Edugyan is willing to take great risks to release the reader from any easy or predictable interpretations of Washington. She is not afraid to allow him to have thoughts and knowledge that seem oddly beyond his command. That is part of his ambiguous power in the book, the idea that, owing to his unusual quickness and subtlety of mind, Washington can be trusted to know more than he should. His place in this changing, dangerous world is not fixed. Social realism will not help him on his picaresque journey.
The novel has many elements of a 19th-century adventure story. Washington, when he needs to, makes his tale both gripping and credible. He writes as though the idea of escaping from the plantation by flying machine (as he and Christopher do), landing on a ship that rescues them (as they also do) and making their way to Canada, where they find Christopher’s father, whom they had believed dead (as they do as well), is somehow part of how the world works.
There are moments when the writing soars, when Washington’s experience of the natural world is rendered in a prose that openly, almost exultantly, strives to evoke beauty, such as when he goes diving: “How luminous the world was, in the shallows. I could see all the golden light of the dying morning, I could see the debris in it stirring, coming alive. Blue, purple, gold cilia turned in the watery yellow shafts of light slicing down. In the gilded blur I caught the flashing eyes of shrimp, alien and sinewy.”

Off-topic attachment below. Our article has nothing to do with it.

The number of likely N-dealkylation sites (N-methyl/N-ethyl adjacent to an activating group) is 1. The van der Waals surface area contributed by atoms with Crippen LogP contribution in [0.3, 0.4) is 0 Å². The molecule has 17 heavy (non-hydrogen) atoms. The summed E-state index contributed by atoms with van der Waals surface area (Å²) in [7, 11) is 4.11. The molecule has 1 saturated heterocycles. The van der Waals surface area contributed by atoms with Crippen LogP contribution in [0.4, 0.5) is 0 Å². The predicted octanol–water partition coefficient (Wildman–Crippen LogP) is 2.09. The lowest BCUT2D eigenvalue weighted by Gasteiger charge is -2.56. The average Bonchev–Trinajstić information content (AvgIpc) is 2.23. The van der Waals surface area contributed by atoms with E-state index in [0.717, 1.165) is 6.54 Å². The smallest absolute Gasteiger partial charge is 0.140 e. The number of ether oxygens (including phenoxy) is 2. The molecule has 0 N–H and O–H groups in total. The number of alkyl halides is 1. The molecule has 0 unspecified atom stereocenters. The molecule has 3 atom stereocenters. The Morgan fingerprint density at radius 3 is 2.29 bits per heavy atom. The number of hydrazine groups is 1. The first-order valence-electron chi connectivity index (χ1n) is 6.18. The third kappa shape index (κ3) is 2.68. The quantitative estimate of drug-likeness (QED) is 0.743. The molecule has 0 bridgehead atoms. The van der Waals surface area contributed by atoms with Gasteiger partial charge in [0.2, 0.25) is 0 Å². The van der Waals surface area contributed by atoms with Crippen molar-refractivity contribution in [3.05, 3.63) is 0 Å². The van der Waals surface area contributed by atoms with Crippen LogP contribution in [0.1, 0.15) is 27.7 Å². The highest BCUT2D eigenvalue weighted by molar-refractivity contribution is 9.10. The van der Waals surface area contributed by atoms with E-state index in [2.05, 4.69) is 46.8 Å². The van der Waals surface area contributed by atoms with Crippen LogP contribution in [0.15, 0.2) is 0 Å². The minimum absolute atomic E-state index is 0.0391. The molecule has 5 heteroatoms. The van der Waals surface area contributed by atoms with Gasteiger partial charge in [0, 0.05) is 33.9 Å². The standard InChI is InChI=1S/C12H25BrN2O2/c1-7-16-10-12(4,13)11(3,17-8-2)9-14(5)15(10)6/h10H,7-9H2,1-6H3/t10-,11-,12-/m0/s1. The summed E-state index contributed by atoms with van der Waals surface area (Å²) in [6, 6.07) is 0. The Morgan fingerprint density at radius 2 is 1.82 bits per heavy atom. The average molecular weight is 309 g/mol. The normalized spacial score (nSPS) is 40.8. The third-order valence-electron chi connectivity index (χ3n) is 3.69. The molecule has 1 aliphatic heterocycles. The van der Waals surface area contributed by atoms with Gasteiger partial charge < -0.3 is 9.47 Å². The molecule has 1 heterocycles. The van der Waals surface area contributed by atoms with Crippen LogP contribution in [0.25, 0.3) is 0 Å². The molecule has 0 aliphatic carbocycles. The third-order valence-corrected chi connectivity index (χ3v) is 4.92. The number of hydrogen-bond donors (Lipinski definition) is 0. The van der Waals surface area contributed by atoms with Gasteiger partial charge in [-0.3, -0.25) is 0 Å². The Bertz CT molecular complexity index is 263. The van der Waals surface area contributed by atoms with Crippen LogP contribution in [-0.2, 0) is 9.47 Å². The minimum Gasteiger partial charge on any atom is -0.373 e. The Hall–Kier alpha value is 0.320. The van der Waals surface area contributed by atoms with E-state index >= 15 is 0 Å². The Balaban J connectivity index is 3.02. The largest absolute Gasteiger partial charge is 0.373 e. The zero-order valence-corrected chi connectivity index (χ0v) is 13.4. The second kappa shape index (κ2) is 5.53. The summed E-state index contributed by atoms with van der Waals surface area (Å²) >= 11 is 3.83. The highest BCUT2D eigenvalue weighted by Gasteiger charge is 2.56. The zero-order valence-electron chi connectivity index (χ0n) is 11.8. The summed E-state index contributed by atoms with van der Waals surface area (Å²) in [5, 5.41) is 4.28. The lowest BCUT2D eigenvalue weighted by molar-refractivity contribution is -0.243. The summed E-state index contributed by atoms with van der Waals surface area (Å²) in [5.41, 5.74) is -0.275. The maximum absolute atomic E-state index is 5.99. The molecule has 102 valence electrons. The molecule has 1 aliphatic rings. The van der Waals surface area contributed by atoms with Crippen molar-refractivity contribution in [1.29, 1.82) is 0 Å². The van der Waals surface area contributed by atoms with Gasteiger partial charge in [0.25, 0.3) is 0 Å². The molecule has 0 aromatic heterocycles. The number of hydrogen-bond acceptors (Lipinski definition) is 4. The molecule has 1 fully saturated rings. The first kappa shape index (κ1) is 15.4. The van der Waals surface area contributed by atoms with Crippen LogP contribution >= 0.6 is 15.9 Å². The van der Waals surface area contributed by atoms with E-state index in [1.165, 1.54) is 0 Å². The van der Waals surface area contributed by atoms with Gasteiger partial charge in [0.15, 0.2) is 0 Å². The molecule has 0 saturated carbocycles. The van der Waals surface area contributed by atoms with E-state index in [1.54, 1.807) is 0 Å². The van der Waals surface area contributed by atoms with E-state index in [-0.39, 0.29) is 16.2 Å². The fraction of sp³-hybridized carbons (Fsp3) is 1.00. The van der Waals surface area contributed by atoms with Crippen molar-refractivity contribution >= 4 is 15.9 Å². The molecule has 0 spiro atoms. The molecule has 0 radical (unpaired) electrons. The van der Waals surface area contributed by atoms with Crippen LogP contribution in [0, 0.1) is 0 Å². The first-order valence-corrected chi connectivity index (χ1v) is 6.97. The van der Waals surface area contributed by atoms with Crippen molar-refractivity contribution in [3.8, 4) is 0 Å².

Edugyan is careful, nonetheless, that her flying machine of a novel not fly too freely into the upper air. She manages this by confining Washington’s version of events, when necessary, to close and precise description. His mind works plausibly. His prose can be vivid, sometimes fervid, but it can also be measured. In Canada, he knows that, as an escaped slave, there is a price on his head. Despite the wonders he experiences, he never loses a foreboding that is rooted and fully real.
Just as Christopher, earlier in the book, was his enabler for escaping the plantation, in Canada Washington encounters Tanna Goff and her naturalist father, who become not only his protectors but open up the study of the natural world for him. As he was to Christopher, Washington becomes a sort of colleague and collaborator to them. Soon he is writing with ease about specimens, about carbonic acid, oxygen and photosynthesis.
Tentatively, a sort of romance begins between him and Tanna, a relationship that is handled with tenderness and reticence. With the Goffs, Washington makes his way to London, there to work on creating a new museum to display living creatures from the deep. No matter where he goes, he is both ready for the world and displaced. He is wounded by the loss of Big Kit and sets out now to refind Christopher Wilde, from whom he has become separated. He has won freedom but not from the experiences he has been through. The very quality and range of his awareness demand that the world should trouble him.
Several times in the novel, the idea of the characters having doubles, or secret sharers haunting their lives, is invoked. Washington’s complexity — his innocence and knowingness, his sense of wonder at the nature of things — also comes to us as a sort of disguise, a doubling, a performance, a way of handling his loneliness, suggesting many layers of self-creation to cover the fear and the cruelty evoked so memorably in the opening pages.
What Edugyan has done in Washington Black is to complicate the historical narrative by focusing on one unique and self-led figure. Washington Black’s presence in these pages is fierce and unsettling. His urge to live all he can is matched by his eloquence, his restless mind striving beyond its own confines in tones that are sometimes overstretched, if brilliant, and then filled with calm subtlety and nuance.
–New York Times News Service
Colm Toibin’s latest novel is House of Names.